Background and Objectives
: Distal symmetrical polyneuropathy (DSPN) is one of the most common chronic complications of diabetes mellitus. Although it is usually characterized by progressive sensory loss, some patients may develop chronic pain. Assessment of DSPN is not difficult, but the biggest challenge is making the correct diagnosis and choosing the right treatment. The treatment of DSPN has three primary objectives: glycemic control, pathogenic mechanisms, and pain management. The aim of this brief narrative review is to summarize the current pharmacological treatment of painful DSPN. It also summarizes knowledge on pathogenesis-oriented therapy, which is generally overlooked in many publications and guidelines. Materials and Methods
: The present review reports the relevant information available on DSPN treatment. The search was performed on PubMed, Cochrane, Semantic Scholar, Medline, Scopus, and Cochrane Library databases, including among others the terms “distal symmetrical polyneuropathy”, “neuropathic pain treatment”, “diabetic neuropathy”, “diabetes complications”, ”glycaemic control”, “antidepressants”, “opioids”, and “anticonvulsants”. Results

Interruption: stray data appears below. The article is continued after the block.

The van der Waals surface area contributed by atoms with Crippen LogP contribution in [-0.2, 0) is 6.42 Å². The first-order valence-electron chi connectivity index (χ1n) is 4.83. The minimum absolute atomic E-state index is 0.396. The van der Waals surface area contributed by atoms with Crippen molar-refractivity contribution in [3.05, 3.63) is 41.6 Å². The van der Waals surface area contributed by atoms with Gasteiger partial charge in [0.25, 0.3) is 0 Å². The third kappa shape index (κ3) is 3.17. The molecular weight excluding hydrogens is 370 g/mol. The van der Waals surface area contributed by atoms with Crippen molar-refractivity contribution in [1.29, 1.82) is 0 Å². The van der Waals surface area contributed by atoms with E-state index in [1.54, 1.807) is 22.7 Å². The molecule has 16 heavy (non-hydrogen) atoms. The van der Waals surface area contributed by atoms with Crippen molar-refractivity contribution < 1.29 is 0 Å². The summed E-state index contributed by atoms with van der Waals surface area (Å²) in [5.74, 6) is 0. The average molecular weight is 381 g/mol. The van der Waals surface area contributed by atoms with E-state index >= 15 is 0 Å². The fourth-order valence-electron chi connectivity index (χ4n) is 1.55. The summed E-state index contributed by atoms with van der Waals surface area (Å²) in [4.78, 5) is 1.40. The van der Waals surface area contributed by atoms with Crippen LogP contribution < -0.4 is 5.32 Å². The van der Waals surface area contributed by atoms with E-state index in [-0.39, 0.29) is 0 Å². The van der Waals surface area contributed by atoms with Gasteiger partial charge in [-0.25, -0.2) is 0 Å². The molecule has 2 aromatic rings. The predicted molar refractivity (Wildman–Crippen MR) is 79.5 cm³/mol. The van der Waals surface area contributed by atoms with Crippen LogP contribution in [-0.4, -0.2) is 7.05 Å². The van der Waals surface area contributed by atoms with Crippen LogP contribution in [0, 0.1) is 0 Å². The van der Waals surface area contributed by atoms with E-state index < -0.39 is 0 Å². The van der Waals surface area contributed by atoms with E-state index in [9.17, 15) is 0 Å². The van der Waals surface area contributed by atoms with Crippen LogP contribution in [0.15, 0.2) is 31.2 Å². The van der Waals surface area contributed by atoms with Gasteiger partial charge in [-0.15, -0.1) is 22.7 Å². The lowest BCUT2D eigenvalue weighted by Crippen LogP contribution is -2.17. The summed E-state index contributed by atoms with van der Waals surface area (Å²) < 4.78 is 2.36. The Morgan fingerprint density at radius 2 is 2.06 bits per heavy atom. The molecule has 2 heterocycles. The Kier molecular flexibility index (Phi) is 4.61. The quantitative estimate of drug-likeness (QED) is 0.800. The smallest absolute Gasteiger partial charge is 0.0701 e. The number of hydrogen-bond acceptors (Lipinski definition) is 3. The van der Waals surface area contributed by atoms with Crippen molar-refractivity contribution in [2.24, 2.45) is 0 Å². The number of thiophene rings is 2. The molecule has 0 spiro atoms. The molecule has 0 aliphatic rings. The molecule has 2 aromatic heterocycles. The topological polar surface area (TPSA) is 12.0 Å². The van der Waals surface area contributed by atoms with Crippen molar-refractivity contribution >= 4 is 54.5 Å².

: First-line drugs include antidepressants (selective serotonin reuptake inhibitors and tricyclic antidepressants) and pregabalin. Second- and third-line drugs include opioids and topical analgesics. While potentially effective in the treatment of neuropathic pain, opioids are not considered to be the first choice because of adverse reactions and addiction concerns. Conclusions
: DSPN is a common complication in patients with diabetes, and severely affects the quality of life of these patients. Although multiple therapies are available, the guidelines and recommendations regarding the treatment of diabetic neuropathy have failed to offer a unitary consensus, which often hinders the therapeutic options in clinical practice.
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